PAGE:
2 channel video
dimensions variable

[perfect.city] is an exploration of the South Korean city of Songdo, a planned international metropolis developed by corporations (Gale International, with a technological infrastructure by technology companies). The city is designed to be perfect: plans call for the elimination of social ills, care-free living, and happiness for all citizens—in fact, plans in the form of 3D building models were input into Google earth before the city was built. In my work, I first explored this “virtual” city, and wanted to model what this “perfect city” would be like for people. To do this, I took the models, translated them into buildings in the popular computer game The Sims 2, populated the city with virtual inhabitants with their own personalities and characteristics. Volia! The [perfect.city] became functional before New Songdo was actually built.

During the construction of the city atop a giant landfill south of Seoul, ubiquitous technology was considered a “feature” of the planned infrastructure. Since, concerns over an all-knowing, “Big Brother style” technological infrastructure have been raised. As a corporate venture, public space in New Songdo will be privatized. What effect will this have on people’s private lives? “We will build in all this functionality,” answers Catherine Maras, Microsoft’s Director of Worldwide E-Government who is involved in the Songdo project. “Really it’s opt-in or opt-out. Whatever the citizens want to make their lives easier.”

Songdo is not the first Utopian city; Brasilia is one of many another examples, which at its completion in 1960 promised a utopian experience of a redesigned city specifically for the modern lifestyle. Inevitably, utopian visions are met with the mundane realities of living inside these ‘golden dreams’. Today, Brasiliense families manifest their rejections of utopian design by reasserting familiar values, concepts and conventions of urban life. Songdo may function in a similar way.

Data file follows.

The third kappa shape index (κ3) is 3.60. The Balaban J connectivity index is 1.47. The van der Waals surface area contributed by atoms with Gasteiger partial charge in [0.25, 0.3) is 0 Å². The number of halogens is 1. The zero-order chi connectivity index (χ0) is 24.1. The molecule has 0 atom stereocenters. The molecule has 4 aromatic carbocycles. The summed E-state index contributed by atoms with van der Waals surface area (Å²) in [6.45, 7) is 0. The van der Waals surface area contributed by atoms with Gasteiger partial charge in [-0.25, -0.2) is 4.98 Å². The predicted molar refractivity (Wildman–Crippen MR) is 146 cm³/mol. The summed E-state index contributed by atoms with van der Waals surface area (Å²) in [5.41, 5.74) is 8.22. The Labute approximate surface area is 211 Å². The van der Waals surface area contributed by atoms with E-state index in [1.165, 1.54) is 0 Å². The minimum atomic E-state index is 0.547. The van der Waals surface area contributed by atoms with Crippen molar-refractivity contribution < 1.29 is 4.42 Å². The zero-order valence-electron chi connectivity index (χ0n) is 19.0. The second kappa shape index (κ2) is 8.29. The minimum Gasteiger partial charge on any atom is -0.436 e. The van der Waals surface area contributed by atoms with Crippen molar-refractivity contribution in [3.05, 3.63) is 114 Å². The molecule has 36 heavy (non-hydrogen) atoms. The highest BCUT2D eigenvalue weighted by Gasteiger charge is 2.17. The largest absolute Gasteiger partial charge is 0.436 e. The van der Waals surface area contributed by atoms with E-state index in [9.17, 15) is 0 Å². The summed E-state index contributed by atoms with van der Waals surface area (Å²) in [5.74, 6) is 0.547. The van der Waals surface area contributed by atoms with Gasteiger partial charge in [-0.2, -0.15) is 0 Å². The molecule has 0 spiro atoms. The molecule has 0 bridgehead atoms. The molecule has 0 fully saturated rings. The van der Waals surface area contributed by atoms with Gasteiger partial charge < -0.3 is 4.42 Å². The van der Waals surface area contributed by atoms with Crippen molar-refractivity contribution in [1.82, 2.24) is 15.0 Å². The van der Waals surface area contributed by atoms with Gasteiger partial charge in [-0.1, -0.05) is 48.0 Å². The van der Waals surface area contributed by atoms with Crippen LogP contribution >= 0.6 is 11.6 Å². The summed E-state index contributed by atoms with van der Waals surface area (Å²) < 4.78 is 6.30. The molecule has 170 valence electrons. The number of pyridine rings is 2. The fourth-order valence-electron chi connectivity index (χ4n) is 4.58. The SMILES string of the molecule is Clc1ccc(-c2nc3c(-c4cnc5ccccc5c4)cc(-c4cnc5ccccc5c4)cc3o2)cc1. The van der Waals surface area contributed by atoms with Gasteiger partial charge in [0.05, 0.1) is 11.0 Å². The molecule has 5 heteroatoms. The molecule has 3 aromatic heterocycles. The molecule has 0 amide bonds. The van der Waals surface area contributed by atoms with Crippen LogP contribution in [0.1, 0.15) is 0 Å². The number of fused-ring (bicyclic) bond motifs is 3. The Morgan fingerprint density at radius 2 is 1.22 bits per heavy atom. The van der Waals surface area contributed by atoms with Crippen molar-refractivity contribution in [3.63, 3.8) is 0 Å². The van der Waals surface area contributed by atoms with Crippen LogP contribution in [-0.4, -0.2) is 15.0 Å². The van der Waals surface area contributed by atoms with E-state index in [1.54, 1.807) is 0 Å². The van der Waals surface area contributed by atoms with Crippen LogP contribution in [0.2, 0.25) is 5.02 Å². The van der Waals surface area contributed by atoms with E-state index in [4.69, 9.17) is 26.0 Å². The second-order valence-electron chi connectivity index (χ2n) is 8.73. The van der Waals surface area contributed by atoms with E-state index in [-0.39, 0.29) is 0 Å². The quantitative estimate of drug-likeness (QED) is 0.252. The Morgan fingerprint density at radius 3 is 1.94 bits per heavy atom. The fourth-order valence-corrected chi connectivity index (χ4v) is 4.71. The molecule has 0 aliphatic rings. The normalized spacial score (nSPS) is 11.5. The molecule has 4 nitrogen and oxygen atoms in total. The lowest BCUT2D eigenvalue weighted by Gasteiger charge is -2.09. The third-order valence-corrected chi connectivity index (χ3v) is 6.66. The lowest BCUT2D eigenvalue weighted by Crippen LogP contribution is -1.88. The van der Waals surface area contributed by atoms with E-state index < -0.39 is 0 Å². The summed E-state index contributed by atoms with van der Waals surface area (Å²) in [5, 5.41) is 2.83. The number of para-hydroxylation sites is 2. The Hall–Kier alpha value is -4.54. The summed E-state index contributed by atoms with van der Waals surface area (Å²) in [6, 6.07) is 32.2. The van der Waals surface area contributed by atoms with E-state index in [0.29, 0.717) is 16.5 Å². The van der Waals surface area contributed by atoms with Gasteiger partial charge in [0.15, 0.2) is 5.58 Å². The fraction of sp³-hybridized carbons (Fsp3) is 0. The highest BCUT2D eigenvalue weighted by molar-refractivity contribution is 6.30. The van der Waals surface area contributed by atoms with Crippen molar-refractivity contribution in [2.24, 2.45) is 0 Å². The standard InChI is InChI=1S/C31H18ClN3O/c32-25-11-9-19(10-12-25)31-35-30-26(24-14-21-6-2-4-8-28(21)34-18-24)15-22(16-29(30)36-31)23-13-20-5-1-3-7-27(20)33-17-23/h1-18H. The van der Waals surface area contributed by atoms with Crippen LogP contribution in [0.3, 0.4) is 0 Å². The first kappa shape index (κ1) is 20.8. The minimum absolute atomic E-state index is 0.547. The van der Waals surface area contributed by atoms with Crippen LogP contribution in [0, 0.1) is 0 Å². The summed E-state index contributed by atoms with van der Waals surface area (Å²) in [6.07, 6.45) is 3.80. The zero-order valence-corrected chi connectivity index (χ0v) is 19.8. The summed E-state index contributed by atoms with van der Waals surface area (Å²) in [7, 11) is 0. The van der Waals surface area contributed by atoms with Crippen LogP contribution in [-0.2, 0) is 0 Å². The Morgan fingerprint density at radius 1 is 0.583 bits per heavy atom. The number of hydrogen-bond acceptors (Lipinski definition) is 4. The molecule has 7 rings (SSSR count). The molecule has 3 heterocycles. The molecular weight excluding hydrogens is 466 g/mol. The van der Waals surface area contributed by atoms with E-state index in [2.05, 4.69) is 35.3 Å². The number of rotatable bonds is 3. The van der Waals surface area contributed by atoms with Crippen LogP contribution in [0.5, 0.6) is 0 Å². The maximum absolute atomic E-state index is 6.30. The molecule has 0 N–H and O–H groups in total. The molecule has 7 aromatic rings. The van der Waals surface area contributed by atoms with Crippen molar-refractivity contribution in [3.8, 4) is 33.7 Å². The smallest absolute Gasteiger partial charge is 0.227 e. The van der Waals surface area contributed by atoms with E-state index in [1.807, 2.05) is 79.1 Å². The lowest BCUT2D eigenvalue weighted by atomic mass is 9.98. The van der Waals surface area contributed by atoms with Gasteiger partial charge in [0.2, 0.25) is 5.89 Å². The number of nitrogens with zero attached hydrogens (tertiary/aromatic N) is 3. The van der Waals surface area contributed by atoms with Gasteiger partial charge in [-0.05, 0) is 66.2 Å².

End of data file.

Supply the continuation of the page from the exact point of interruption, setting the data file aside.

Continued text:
[perfect.city] is a 2-channel video installation consisting of a large double-sided projection screen.

One side of the screen alternates between live-action footage of the artist recreating the design process of the city, scrubbing backwards and forwards through time, mixed with a time-lapse recording of the planning and construction of the virtual city. This video component mimics a documentary style look at “the making of” New Songdo.

On the opposite screen is the slow motion city in action as developed in The Sims 2. The people are a population wandering aimlessly to and from virtual jobs, or sitting on park benches, aimless. All are well dressed. All are clean and tidy. They walk amid a bland and featureless urban street-scape. This future city is unattached to history and the somnambulistic quality of the pedestrians point to the weary, stale, and unprofitable experience of techno-utopianism.The featureless city streets depicted call into question the all too brief period and limited input from non-corporate entities devoted to planning the city.

In [perfect.city] I explore the use of technology in everyday settings and how it both reflects and creates phenomenological experiences. These experiences are interdependent, symbiotic and create meaning in a mutual fashion. In depicting the role of ‘planner and developer’ in [perfect.city], I embody and perform the process of creating utopic visions, where dreams pass into action and back again. Though these cycles are complex, the work minimizes the aesthetics to feature the beauty of the mundane: both on the programming side, and within the everyday life that a future utopia would present.


  • Small World Exhibition, Southend-on-Sea, UK, 2010
  • Incheon Digital Art Festival, New Songdo, South Korea, 2009